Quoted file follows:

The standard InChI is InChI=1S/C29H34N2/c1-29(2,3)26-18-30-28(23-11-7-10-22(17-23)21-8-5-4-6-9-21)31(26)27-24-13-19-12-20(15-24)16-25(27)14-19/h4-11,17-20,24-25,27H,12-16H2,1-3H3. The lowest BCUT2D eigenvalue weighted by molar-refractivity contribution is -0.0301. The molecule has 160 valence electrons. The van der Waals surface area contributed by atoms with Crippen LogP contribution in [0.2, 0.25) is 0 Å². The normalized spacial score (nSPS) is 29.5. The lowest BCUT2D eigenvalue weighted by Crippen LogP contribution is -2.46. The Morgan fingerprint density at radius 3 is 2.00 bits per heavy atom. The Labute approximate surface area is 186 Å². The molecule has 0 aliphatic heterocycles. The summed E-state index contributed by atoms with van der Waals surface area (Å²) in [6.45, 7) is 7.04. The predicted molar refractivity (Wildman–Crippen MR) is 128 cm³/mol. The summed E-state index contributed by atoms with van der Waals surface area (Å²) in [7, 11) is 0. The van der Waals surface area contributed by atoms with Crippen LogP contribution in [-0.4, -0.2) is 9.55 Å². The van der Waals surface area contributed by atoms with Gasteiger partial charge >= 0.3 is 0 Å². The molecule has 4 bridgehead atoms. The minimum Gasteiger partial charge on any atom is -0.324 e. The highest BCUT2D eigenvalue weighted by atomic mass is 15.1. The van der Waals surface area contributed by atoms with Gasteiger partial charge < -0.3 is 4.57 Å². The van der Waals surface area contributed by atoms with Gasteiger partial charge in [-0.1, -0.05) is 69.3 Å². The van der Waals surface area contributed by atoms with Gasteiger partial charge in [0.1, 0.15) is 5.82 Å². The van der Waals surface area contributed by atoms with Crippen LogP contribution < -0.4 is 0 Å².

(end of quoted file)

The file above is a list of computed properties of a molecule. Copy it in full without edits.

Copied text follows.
The standard InChI is InChI=1S/C29H34N2/c1-29(2,3)26-18-30-28(23-11-7-10-22(17-23)21-8-5-4-6-9-21)31(26)27-24-13-19-12-20(15-24)16-25(27)14-19/h4-11,17-20,24-25,27H,12-16H2,1-3H3. The lowest BCUT2D eigenvalue weighted by molar-refractivity contribution is -0.0301. The molecule has 160 valence electrons. The van der Waals surface area contributed by atoms with Crippen LogP contribution in [0.2, 0.25) is 0 Å². The normalized spacial score (nSPS) is 29.5. The lowest BCUT2D eigenvalue weighted by Crippen LogP contribution is -2.46. The Morgan fingerprint density at radius 3 is 2.00 bits per heavy atom. The Labute approximate surface area is 186 Å². The molecule has 0 aliphatic heterocycles. The summed E-state index contributed by atoms with van der Waals surface area (Å²) in [6.45, 7) is 7.04. The predicted molar refractivity (Wildman–Crippen MR) is 128 cm³/mol. The summed E-state index contributed by atoms with van der Waals surface area (Å²) in [7, 11) is 0. The van der Waals surface area contributed by atoms with Crippen LogP contribution in [-0.4, -0.2) is 9.55 Å². The van der Waals surface area contributed by atoms with Gasteiger partial charge >= 0.3 is 0 Å². The molecule has 4 bridgehead atoms. The minimum Gasteiger partial charge on any atom is -0.324 e. The highest BCUT2D eigenvalue weighted by atomic mass is 15.1. The van der Waals surface area contributed by atoms with Gasteiger partial charge < -0.3 is 4.57 Å². The van der Waals surface area contributed by atoms with Gasteiger partial charge in [-0.1, -0.05) is 69.3 Å². The van der Waals surface area contributed by atoms with Gasteiger partial charge in [0.1, 0.15) is 5.82 Å². The van der Waals surface area contributed by atoms with Crippen LogP contribution < -0.4 is 0 Å².